Group B Perennial underachievers go into the tournament without the weight of expectation that has previously hindered them and with batsmen in prolific form, says Osman Samiuddin.
Champions Trophy: Pressure is off 'chokers' South Africa
Are we going to go there again? Are we going to talk about South Africa's inexplicable and continual failures at big tournaments at which they arrive as favourites, a mystery ongoing since at least 1996 and taking in all global tournaments in all formats? Known, in simpler terms, as their capacity to choke?
Well, we might not need to go there this time. South Africa are not necessarily the favourites coming into this last Champions Trophy. That might have more to do with the state of flux at cricket's top levels, with no really dominant one-day international side, than South Africa's own form, but that is nevertheless the case.
They have a very strong team, of course, and it is inconceivable to not imagine them among the front-runners.
Simply having Dale Steyn and Morne Morkel makes them look stronger than many other sides. But quietly and perhaps without specifically planning for it, this squad has a fresh look to it.
The absence of Graeme Smith through injury and Jacques Kallis (through an undetermined and non-specific indifference to the format, apparently) might in times gone be considered a hefty blow, but it is not the worst thing that South Africa are moving on.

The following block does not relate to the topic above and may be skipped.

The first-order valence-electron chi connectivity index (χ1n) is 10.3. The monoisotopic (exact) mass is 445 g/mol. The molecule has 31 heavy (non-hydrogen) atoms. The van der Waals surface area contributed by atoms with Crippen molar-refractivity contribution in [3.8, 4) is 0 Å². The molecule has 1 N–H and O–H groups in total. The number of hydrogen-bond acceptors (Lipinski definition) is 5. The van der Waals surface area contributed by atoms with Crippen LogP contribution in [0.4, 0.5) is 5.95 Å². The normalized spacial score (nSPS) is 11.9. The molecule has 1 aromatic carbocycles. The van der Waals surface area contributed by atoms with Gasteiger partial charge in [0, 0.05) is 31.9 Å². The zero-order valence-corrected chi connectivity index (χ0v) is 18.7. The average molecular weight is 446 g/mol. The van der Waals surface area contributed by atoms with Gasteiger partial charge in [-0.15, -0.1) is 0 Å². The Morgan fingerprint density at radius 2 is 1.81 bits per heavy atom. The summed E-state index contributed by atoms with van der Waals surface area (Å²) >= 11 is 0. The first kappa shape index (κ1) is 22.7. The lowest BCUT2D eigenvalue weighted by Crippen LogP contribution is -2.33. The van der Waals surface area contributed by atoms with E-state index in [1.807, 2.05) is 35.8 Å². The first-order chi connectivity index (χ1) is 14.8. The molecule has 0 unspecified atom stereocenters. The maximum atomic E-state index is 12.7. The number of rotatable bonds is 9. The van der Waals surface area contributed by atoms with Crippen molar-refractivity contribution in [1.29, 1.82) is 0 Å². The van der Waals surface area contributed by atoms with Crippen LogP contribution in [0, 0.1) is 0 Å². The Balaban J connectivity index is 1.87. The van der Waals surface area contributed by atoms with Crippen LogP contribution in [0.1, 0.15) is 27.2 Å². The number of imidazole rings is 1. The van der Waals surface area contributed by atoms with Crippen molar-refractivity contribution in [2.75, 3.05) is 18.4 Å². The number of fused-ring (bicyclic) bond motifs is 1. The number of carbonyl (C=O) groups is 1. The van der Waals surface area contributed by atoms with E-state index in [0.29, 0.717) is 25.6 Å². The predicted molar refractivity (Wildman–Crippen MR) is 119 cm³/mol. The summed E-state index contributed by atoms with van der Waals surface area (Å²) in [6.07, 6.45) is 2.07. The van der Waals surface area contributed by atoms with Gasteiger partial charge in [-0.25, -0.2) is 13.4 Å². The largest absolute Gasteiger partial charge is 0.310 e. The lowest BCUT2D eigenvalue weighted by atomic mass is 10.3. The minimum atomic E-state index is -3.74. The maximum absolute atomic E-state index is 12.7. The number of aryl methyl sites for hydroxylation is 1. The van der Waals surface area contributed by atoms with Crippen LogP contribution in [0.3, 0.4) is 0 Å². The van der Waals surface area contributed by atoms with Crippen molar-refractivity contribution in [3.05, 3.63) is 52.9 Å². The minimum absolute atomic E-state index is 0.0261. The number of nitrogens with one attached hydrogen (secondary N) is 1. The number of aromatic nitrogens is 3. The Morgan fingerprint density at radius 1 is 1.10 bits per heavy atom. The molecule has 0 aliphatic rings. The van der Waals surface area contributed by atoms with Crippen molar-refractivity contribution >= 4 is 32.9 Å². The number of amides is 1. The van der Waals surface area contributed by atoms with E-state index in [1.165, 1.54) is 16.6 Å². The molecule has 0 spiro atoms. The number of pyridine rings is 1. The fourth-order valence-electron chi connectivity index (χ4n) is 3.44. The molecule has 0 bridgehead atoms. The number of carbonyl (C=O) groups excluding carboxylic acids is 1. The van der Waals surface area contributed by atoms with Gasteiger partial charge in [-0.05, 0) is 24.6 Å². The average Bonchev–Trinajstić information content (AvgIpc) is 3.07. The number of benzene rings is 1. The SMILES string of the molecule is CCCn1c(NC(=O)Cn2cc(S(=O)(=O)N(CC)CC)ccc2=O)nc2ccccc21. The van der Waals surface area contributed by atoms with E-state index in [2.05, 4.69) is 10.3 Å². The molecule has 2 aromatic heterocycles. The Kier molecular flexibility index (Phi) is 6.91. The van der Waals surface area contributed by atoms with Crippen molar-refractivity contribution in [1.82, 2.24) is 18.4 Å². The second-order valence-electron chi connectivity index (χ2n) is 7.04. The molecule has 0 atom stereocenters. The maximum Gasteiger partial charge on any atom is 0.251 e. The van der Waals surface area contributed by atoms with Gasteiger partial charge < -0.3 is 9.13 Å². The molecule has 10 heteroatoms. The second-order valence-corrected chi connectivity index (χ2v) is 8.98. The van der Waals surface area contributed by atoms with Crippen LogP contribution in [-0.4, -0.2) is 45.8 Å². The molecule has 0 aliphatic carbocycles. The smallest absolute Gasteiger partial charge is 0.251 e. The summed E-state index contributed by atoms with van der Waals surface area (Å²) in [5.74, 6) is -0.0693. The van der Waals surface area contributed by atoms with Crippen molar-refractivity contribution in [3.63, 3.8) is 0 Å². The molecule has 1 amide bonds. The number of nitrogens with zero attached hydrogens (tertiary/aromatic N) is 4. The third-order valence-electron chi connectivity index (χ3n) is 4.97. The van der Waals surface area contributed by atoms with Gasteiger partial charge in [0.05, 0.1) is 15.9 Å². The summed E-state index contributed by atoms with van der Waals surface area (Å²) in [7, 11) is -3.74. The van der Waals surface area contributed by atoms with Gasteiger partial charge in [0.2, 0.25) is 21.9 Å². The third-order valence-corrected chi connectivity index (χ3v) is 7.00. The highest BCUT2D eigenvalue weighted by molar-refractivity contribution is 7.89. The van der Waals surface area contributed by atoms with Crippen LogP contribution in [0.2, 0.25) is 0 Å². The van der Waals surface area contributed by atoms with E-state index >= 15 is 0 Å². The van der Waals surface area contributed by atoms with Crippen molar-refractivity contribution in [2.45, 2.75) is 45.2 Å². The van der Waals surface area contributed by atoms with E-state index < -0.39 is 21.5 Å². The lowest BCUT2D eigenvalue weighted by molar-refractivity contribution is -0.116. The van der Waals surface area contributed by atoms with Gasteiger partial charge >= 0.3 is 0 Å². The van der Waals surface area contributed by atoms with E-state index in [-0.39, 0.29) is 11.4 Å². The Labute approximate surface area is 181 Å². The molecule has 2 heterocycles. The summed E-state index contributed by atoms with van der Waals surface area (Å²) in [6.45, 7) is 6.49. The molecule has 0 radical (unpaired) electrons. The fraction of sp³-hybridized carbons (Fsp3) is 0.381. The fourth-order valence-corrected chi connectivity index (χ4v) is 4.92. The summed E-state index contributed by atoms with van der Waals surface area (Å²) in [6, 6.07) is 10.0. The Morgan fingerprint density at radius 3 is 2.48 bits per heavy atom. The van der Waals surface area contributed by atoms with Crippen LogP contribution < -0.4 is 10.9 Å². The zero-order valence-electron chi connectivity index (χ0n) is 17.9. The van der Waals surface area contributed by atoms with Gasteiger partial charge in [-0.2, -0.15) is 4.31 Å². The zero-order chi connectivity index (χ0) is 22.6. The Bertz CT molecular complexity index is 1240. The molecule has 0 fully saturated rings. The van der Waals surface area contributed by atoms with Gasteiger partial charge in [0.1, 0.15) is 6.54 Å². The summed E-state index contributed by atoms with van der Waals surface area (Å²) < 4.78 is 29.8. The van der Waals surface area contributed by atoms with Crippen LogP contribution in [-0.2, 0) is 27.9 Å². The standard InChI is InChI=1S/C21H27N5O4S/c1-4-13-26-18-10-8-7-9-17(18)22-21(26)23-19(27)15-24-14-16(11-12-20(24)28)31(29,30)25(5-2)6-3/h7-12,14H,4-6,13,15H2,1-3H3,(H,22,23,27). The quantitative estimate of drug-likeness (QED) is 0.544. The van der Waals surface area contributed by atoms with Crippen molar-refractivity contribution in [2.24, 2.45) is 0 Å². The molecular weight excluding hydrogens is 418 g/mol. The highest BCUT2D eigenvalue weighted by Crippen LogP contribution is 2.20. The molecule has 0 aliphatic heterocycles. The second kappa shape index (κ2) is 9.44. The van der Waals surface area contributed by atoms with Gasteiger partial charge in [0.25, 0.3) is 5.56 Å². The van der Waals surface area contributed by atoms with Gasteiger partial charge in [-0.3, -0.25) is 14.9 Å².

Much will depend on Hashim Amla and captain AB de Villiers, two of the world's best batsmen. The latter is arguably the finest across all three formats of the game just now.
But many eyes will also be scanning David Miller.
The left-hander has been groomed for international cricket from a young age, hitting balls straight and hard back to his father at the age of two, the story goes, and though he has impressed on occasion for the national side, the hype blew up in the Indian Premier League this year. A series of outrageous performances for Kings XI Punjab included a 38-ball 101.
Conditions and opponents will be completely different in England, but expectations will be similar.
South Africa are also bolstered by the return of JP Duminy, who has been out of the game with a ruptured Achilles tendon for nearly six months. He marked his return with an unbeaten 150 against Holland in a warm-up game last week, and with De Villiers, Miller and Faf du Plessis, forms a potentially destructive middle order. Given potential flimsiness at the top of the order, that is just as well.
They may not be blessed with spinning options – they have never been, really – but Robin Peterson is perennially underrated and under appreciated. With that pace attack, you could argue they might not need one, anyway.
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